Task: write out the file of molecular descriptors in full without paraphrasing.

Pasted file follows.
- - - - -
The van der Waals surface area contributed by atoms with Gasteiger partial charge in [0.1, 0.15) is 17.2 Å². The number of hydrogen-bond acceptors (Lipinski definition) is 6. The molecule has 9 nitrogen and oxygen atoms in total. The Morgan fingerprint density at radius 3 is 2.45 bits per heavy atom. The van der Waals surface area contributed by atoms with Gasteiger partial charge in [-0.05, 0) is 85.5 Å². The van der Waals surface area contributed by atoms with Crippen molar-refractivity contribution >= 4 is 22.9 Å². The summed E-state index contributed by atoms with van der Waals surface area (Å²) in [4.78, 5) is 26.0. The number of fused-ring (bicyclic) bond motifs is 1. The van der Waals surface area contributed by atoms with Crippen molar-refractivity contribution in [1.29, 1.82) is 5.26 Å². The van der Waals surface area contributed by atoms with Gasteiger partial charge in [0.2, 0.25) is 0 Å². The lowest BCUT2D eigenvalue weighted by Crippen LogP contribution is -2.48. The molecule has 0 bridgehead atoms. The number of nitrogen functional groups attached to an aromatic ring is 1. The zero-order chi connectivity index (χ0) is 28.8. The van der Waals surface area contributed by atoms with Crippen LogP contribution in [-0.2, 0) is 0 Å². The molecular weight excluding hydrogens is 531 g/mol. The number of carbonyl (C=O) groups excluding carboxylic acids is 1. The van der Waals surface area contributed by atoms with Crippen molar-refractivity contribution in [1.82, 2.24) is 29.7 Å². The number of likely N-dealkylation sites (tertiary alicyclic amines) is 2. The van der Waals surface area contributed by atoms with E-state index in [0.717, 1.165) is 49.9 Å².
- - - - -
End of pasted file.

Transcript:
The van der Waals surface area contributed by atoms with Gasteiger partial charge in [0.1, 0.15) is 17.2 Å². The number of hydrogen-bond acceptors (Lipinski definition) is 6. The molecule has 9 nitrogen and oxygen atoms in total. The Morgan fingerprint density at radius 3 is 2.45 bits per heavy atom. The van der Waals surface area contributed by atoms with Gasteiger partial charge in [-0.05, 0) is 85.5 Å². The van der Waals surface area contributed by atoms with Crippen molar-refractivity contribution >= 4 is 22.9 Å². The summed E-state index contributed by atoms with van der Waals surface area (Å²) in [4.78, 5) is 26.0. The number of fused-ring (bicyclic) bond motifs is 1. The van der Waals surface area contributed by atoms with Crippen molar-refractivity contribution in [1.29, 1.82) is 5.26 Å². The van der Waals surface area contributed by atoms with Gasteiger partial charge in [0.2, 0.25) is 0 Å². The lowest BCUT2D eigenvalue weighted by Crippen LogP contribution is -2.48. The molecule has 0 bridgehead atoms. The number of nitrogen functional groups attached to an aromatic ring is 1. The zero-order chi connectivity index (χ0) is 28.8. The van der Waals surface area contributed by atoms with Crippen LogP contribution in [-0.2, 0) is 0 Å². The molecular weight excluding hydrogens is 531 g/mol. The number of carbonyl (C=O) groups excluding carboxylic acids is 1. The van der Waals surface area contributed by atoms with Crippen molar-refractivity contribution in [1.82, 2.24) is 29.7 Å². The number of likely N-dealkylation sites (tertiary alicyclic amines) is 2. The van der Waals surface area contributed by atoms with E-state index in [0.717, 1.165) is 49.9 Å².